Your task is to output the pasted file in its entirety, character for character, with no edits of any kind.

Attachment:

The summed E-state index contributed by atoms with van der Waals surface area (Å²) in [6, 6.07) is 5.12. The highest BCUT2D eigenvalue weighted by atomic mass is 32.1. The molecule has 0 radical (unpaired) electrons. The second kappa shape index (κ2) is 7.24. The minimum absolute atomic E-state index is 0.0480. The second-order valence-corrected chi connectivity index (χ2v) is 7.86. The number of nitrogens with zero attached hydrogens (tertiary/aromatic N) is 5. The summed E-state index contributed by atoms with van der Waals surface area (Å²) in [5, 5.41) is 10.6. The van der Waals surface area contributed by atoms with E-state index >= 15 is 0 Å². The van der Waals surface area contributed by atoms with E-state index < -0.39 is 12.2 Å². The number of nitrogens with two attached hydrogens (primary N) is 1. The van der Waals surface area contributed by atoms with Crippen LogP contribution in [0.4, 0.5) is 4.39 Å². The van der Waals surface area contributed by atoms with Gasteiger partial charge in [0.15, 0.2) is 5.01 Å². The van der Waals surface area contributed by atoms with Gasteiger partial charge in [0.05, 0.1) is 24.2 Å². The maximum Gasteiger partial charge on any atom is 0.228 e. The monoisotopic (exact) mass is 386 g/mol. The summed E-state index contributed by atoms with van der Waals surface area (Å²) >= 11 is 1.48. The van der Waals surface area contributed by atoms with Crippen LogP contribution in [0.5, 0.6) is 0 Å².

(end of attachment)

The summed E-state index contributed by atoms with van der Waals surface area (Å²) in [6, 6.07) is 5.12. The highest BCUT2D eigenvalue weighted by atomic mass is 32.1. The molecule has 0 radical (unpaired) electrons. The second kappa shape index (κ2) is 7.24. The minimum absolute atomic E-state index is 0.0480. The second-order valence-corrected chi connectivity index (χ2v) is 7.86. The number of nitrogens with zero attached hydrogens (tertiary/aromatic N) is 5. The summed E-state index contributed by atoms with van der Waals surface area (Å²) in [5, 5.41) is 10.6. The van der Waals surface area contributed by atoms with E-state index >= 15 is 0 Å². The van der Waals surface area contributed by atoms with E-state index < -0.39 is 12.2 Å². The number of nitrogens with two attached hydrogens (primary N) is 1. The van der Waals surface area contributed by atoms with Crippen LogP contribution in [0.4, 0.5) is 4.39 Å². The van der Waals surface area contributed by atoms with Gasteiger partial charge in [0.15, 0.2) is 5.01 Å². The van der Waals surface area contributed by atoms with Gasteiger partial charge in [0.05, 0.1) is 24.2 Å². The maximum Gasteiger partial charge on any atom is 0.228 e. The monoisotopic (exact) mass is 386 g/mol. The summed E-state index contributed by atoms with van der Waals surface area (Å²) >= 11 is 1.48. The van der Waals surface area contributed by atoms with Crippen LogP contribution in [0.5, 0.6) is 0 Å².